Written by attorney Ronald Walter Kim

Res Ipsa Loquitur


Res ipsa loquitur: [Latin - “the thing speaks for itself”]. 1. Torts. The doctrine providing that, in some circumstances, the mere fact of an accident’s occurrence raises an inference of negligence so as to establish a prima facie case. (Often shortened to res ipsa.) Black’s Law Dictionary, 7th Edition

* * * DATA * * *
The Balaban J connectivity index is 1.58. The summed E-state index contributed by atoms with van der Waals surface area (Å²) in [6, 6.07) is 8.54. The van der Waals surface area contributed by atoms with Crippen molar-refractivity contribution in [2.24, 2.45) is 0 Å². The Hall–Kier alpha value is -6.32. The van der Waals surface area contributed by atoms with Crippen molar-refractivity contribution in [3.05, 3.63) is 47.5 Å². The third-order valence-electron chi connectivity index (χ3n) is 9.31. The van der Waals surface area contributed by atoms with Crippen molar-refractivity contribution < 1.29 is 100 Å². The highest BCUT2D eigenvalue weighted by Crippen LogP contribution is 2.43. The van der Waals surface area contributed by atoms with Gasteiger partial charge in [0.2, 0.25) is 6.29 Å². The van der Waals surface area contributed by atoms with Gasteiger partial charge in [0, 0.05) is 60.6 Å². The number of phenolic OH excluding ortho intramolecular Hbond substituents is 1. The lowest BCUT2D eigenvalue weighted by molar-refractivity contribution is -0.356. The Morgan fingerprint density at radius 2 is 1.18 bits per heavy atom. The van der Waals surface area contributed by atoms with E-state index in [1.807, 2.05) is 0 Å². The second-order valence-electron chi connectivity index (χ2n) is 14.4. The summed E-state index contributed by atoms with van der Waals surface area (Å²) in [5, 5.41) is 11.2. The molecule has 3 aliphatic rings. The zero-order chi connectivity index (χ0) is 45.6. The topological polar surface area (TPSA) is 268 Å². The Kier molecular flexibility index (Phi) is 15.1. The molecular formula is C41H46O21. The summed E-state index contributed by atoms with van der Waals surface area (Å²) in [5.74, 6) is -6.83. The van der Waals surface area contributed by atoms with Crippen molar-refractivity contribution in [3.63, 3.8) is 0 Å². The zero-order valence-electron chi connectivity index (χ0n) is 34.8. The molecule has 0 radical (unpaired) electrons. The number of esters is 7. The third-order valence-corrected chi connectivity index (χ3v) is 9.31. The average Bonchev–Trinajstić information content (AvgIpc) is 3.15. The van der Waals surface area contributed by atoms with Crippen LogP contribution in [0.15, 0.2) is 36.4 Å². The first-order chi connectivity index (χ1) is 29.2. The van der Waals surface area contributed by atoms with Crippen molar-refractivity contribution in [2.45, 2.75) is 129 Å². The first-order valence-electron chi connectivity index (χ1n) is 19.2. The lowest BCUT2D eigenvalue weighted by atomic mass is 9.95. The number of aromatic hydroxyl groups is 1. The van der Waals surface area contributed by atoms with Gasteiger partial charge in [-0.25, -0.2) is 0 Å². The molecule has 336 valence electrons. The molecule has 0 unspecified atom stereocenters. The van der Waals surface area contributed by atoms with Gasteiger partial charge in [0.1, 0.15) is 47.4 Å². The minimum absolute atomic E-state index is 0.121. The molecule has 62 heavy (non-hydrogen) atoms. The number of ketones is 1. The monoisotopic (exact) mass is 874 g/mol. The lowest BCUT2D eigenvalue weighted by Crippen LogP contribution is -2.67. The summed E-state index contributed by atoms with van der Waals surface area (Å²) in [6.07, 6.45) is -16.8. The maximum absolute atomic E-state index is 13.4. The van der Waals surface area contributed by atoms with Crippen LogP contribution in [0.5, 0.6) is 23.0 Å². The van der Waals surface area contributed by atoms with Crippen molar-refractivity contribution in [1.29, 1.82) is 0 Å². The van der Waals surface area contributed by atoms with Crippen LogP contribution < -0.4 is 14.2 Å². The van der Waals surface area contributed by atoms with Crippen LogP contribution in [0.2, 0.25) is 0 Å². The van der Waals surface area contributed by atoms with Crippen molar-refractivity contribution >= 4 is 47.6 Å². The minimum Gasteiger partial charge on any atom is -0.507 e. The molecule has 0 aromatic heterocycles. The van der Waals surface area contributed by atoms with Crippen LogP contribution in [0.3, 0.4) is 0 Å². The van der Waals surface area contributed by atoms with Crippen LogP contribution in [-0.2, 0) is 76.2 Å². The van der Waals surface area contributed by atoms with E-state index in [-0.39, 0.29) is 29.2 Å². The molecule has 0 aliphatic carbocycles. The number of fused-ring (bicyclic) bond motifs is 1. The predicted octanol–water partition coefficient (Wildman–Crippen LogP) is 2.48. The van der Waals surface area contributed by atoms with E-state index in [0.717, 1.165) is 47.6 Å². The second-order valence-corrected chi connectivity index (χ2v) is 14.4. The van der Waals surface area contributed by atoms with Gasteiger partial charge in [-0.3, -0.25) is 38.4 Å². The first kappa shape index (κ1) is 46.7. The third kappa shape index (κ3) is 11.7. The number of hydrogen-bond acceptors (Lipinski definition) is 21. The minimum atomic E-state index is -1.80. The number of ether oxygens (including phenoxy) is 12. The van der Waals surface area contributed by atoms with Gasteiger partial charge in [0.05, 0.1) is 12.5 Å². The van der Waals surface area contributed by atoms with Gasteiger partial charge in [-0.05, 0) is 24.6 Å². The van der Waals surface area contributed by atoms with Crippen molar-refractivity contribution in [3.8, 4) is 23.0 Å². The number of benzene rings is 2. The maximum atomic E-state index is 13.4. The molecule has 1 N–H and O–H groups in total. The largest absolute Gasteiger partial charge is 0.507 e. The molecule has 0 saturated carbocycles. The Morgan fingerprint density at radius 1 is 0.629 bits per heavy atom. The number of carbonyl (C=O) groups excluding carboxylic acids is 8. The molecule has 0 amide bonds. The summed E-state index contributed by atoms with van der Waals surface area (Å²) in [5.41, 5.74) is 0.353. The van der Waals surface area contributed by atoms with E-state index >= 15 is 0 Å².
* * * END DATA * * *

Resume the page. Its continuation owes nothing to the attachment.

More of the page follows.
It is a fact that accidents happen. In a personal injury lawsuit, in order to prove negligence the plaintiff must present evidence of the negligence. There are times when direct evidence of the defendant’s negligence just does not exist. Circumstantial evidence is evidence of one recognized fact (or a set of facts) that relies on an inference to connect it to a conclusion of fact. This is the time when res ipsa loquitur is used to support the plaintiff’s case. There are three basic requirements that must be satisfied before the court can submit the question of negligence to the jury under res ipsa loquitur: (1) Inference of negligence; (2) Exclusive control by the defendant; (3) Freedom from contributory negligence. Once the court decides that the facts of the case warrant applying res ipsa loquitur, it will instruct the jury on the basic principles. Then it is the function of a jury to decide if the credibility and weight of the inference to be drawn from the facts if the defendant was indeed negligent. However, the jury could decide that the facts do not support the “theory of negligence” and the plaintiff could lose his case.

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